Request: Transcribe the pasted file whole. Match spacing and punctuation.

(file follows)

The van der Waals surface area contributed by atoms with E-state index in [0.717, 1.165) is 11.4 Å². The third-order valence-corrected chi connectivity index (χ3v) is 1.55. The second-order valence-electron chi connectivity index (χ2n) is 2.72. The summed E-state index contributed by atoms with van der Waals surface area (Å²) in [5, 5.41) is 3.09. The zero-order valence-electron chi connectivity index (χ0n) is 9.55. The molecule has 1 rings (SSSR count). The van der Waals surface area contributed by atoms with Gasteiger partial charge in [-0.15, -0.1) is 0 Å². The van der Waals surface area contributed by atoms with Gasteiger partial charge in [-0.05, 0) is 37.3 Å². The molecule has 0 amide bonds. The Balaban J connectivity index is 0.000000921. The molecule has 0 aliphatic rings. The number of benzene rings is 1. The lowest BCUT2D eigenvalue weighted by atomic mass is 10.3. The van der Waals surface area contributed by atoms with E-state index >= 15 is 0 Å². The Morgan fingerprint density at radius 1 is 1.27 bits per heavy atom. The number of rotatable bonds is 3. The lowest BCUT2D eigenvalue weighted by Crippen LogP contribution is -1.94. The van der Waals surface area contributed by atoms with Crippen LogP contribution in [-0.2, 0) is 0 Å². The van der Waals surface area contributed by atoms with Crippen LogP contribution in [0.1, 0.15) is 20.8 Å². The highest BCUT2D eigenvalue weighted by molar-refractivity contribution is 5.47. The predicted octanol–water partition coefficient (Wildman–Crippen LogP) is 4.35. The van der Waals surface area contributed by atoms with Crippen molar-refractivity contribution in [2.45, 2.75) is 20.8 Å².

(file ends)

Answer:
The van der Waals surface area contributed by atoms with E-state index in [0.717, 1.165) is 11.4 Å². The third-order valence-corrected chi connectivity index (χ3v) is 1.55. The second-order valence-electron chi connectivity index (χ2n) is 2.72. The summed E-state index contributed by atoms with van der Waals surface area (Å²) in [5, 5.41) is 3.09. The zero-order valence-electron chi connectivity index (χ0n) is 9.55. The molecule has 1 rings (SSSR count). The van der Waals surface area contributed by atoms with Gasteiger partial charge in [-0.15, -0.1) is 0 Å². The van der Waals surface area contributed by atoms with Gasteiger partial charge in [-0.05, 0) is 37.3 Å². The molecule has 0 amide bonds. The Balaban J connectivity index is 0.000000921. The molecule has 0 aliphatic rings. The number of benzene rings is 1. The lowest BCUT2D eigenvalue weighted by atomic mass is 10.3. The van der Waals surface area contributed by atoms with E-state index >= 15 is 0 Å². The Morgan fingerprint density at radius 1 is 1.27 bits per heavy atom. The number of rotatable bonds is 3. The lowest BCUT2D eigenvalue weighted by Crippen LogP contribution is -1.94. The van der Waals surface area contributed by atoms with Crippen LogP contribution in [-0.2, 0) is 0 Å². The van der Waals surface area contributed by atoms with Crippen LogP contribution in [0.1, 0.15) is 20.8 Å². The highest BCUT2D eigenvalue weighted by molar-refractivity contribution is 5.47. The predicted octanol–water partition coefficient (Wildman–Crippen LogP) is 4.35. The van der Waals surface area contributed by atoms with Crippen molar-refractivity contribution in [2.45, 2.75) is 20.8 Å².